Frank Wassenbergh (07:55):
And the people doing the work are myself and my partners. We don’t sub it out to anybody. We don’t do any extra work with third party consultants. It’s all in-house. So when you come to Cloudlinx for helping in this migration process, you are working with us from the start to the finish. We’re the ones running the meetings, we’re the ones writing the RFPs. We’re the ones analyzing it. And our clients really see some value in it. And it’s a, it’s a much more focused sale and a much more focused effort because when you buy into the fact that, you know, we’re good guys and we’re really looking after our clients and we don’t care which vendor you go with, our sale is done and there’s no more pressure on the client, you just have to b believe in the fact that we are doing it for you. And that finding a vendor for us, it’s, it’s an easy process at that point.
Josh Lupresto (08:40):
Right. Good stuff. So, so you talked about, you know, how, how you got into this space. You talked about kind of the first deal that, that you saw from an RFP perspective. But let’s dive in a little bit to, you know, your, your first experience into, to workforce management. Maybe first of all, I mean we’ve talked a little bit about what the contact center experience is, but maybe define for us what, what your version of workforce management is and, and really what your first experience and an opportunity with that was like.
Frank Wassenbergh (09:06):
Sure. You know, workforce management, even the short time that people have really looked at that kind of online tools to help you out with that, it’s morphed. And now you’ve got kind of workforce management and workforce engagement, which is bringing in the QA into entirely what your workforce is doing. And depending on who you’re talking to and whose product it is, they call it one or the other. But for me, the, the, the workforce management in its traditional sense, taking QA and putting that on a shelf for now, but we can bring that back in. It’s really about understanding what your people are doing and when, how your clients can, helping your clients get to the right agent at the right time. And allowing managers to structure the day so that they optimize where their people are, are and where their people are working for clients.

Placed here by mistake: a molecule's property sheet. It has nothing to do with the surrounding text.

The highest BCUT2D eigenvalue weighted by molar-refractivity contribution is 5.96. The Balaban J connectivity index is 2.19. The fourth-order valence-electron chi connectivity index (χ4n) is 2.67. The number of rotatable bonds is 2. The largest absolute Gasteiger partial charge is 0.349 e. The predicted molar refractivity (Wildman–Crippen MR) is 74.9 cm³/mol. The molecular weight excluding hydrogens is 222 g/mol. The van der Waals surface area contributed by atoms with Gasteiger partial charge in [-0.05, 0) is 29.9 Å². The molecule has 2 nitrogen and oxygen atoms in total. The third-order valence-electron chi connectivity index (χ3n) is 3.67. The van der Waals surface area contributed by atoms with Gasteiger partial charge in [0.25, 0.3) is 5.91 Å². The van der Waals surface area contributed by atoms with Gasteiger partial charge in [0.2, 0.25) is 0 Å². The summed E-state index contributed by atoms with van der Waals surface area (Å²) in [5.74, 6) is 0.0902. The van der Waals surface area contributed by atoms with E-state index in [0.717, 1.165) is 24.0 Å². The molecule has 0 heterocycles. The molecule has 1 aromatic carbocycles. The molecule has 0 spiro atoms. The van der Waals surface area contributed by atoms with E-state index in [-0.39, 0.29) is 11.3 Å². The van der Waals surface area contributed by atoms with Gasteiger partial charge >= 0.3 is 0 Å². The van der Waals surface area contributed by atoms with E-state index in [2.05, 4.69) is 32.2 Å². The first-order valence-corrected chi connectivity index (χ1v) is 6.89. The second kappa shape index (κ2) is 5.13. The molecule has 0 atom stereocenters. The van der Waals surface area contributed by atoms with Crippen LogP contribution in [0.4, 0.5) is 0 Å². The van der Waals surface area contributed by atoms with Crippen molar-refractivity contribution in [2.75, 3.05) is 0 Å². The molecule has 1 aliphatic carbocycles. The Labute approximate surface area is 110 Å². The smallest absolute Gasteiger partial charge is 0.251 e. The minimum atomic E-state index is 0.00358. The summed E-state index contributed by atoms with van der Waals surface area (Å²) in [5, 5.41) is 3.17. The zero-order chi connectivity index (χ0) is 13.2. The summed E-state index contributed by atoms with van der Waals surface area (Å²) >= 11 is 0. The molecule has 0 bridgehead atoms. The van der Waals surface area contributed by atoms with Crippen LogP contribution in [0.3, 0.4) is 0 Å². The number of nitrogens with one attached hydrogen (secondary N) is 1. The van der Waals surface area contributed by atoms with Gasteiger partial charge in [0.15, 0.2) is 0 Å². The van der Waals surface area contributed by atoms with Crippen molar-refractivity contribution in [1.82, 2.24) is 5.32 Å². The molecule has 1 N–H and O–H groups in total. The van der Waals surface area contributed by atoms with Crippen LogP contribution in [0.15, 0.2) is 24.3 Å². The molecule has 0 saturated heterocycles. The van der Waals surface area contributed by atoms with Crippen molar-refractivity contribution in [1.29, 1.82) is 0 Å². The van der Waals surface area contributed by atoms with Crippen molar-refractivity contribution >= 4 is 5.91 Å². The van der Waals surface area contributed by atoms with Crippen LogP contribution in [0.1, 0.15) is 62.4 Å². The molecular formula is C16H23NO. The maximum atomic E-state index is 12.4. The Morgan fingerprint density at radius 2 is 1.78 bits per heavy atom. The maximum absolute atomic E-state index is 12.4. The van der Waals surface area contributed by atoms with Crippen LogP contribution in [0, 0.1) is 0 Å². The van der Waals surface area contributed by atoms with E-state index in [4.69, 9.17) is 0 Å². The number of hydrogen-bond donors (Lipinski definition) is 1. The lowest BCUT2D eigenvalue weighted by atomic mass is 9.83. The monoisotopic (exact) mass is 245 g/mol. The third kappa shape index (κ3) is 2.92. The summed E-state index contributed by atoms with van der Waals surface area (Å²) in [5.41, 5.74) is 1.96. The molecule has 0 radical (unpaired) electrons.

Frank Wassenbergh (09:50):
And it’s not so much a like a time clock when it’s done right. It allows the agent to be part of the flow and part of the process and part of what their day’s gonna look like. It allows them to say they’re gonna be late. And it allows the manager to, to adjust their workflow dynamically. It allows them to say, I need help here. It allows them to predict and forecast where you’re gonna be working. And for us, it’s been, it’s been a really powerful tool for anybody over, I think the smallest client we have right now with it is, is 45 agents. And the biggest one we have, you know, is a couple thousand seats doing workforce management. Cause it becomes daunting.
Josh Lupresto (10:26):
Yeah. I I, I can’t imagine one of my first experiences getting into tech was working in a call center and doing tech support back in the day for dial up. And I just, I mean, I, I knew the folks that I worked with and I, I can’t imagine trying to depend that all a hundred percent of them are all gonna be there every day. <Laugh> like
Frank Wassenbergh (10:45):
Spreadsheets. Yeah. Listen, at the end of the day, you know, there’s good people, there’s bad people, there’s good agents, there’s bad agents. And if you’re a, a manager trying to do that on a spreadsheet throughout the day, you know, people can just log themselves out. People can just say they’re busy. People can say they’re in after work time. You know, it, you need the ability to manage the staff to, to, to, for yourself, you know, for your own sanity and try to do that yourself. Like what you were saying, like as, as starting in that business, you gotta learn the context in our industry before you can tell ’em how to fix it. And, and workforce management tools are really helping people with that.
Josh Lupresto (11:18):
So, so how do you more if, if we quantify that a little bit and take that a step further, how do you help the customers quantify? I, I think you quantify the need or maybe more qualitatively, but how do you quantify the need? And I guess how do they, how do they get to see the ROI? How do you explain that business case for ’em?
Frank Wassenbergh (11:35):